That is one of the real differences between the men's and women's games at the moment - not just that the men's game has such a glut of talent, but those players realise their obligations to the sport.

Serena Williams' behaviour in the women's final was embarrassing - she certainly didn't make many friends on Sunday. Her attitude and the way she treats officials shows a lack of respect and her acceptance speeches should be more gracious.

Players have an duty to promote tennis. The likes of Federer, Nadal and Djokovic have inspired thousands of youngsters to play tennis. I am not sure Serena inspires many young girls to pick up a tennis racket.

Serena Williams lost her rag with the chair umpire © Getty Images
Enlarge

That said, we should take nothing away from new US Open champion Sam Stosur. She played phenomenally and I think she surprised even herself at how well she played in the final. She went onto that court and she wasn't intimidated by Serena - so many players are beaten before they even walk on the court. It's brilliant for the women's game and thoroughly deserved.

I really thought this might be Caroline Wozniacki's chance to win a slam. She had ditched her father as her coach and I thought a fresh start may do her good. She has a fantastic attitude and is fiercely competitive which has seen her reach the top of the world rankings, but she lacks the big shots. In a way, her plight is similar to Murray - she needs to be more aggressive and produce the big shots when it matters.

Other players who will be happy with their performances in New York will be John Isner and Angelique Kerber. Isner has had a great summer and despite Andy Roddick's run to the quarter-finals, it is Isner who looks set to be the future of American tennis, while Kerber really made her mark with a series of strong performances, knocking out a couple of seeds en route to the semi-finals.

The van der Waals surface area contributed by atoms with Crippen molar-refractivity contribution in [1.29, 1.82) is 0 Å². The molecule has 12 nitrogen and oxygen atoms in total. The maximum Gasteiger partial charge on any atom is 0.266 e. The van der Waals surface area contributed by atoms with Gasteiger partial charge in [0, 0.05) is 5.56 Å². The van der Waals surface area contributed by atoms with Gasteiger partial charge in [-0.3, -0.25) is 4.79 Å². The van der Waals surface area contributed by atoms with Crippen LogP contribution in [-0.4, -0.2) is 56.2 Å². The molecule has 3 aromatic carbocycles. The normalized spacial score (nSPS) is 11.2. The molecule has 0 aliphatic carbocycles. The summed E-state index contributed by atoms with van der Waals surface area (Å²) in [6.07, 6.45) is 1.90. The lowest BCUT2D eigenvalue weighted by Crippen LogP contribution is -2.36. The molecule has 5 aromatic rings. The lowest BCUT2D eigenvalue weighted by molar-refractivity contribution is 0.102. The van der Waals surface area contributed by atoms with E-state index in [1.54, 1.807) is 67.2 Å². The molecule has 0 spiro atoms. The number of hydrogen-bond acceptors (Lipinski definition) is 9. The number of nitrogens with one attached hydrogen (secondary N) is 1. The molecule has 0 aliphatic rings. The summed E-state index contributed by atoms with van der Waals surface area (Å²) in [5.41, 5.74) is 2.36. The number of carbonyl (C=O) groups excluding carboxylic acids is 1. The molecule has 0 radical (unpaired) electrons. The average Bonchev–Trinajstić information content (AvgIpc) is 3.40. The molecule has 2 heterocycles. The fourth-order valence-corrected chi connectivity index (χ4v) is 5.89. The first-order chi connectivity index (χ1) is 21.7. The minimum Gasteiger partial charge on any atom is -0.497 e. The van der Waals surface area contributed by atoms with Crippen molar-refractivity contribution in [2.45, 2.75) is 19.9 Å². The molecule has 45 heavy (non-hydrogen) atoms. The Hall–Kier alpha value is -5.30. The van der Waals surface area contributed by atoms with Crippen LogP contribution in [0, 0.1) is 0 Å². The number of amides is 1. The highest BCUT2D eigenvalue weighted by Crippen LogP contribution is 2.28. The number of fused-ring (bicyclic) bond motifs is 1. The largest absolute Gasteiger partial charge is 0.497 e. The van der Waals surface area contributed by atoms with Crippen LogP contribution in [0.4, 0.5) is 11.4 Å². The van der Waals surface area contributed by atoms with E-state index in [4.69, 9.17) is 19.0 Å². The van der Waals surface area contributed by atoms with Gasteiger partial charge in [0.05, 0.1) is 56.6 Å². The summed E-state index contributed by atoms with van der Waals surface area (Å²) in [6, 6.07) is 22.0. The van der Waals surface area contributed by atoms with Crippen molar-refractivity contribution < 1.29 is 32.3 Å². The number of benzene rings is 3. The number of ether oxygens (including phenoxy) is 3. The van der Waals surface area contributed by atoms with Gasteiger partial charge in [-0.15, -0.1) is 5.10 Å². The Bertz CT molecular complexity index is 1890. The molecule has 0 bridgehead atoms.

While some of the tennis on display was spectacular, the weather at times stole the show for all the wrong reasons. In my opinion the US Open has dropped behind the likes of Wimbledon and the Australian Open and needs to make some serious changes. They have got to find a way of adding a court with a roof - for four years now the men's final has been played on a Monday.

The officials didn't exactly cover themselves in glory, either. The situation with the leak on Louis Armstrong was embarrassing, and some of the scheduling decisions were baffling. To not get the first round finished in two days (Murray didn't play his first match until Wednesday) means organisers are chasing their tail before they have even started.

I appreciate they have commitments to television companies, but they also have a commitment to the players. Without the players there would be no US Open, and I think the USTA have forgotten that.

Chris Wilkinson is a former British No. 1

© ESPN Sports Media Ltd.

Feeds Feeds: Chris Wilkinson

Chris Wilkinson Close
Chris Wilkinson is a former British No. 1, who now serves as a tennis commentator and as a coach for the LTA. He is ESPN.co.uk's resident expert, providing an exclusive view on the world of tennis. Chris Wilkinson is a former British No. 1, who now serves as a tennis commentator and as a coach for the LTA. He is ESPN.co.uk's resident expert, providing an exclusive view on the world of tennis.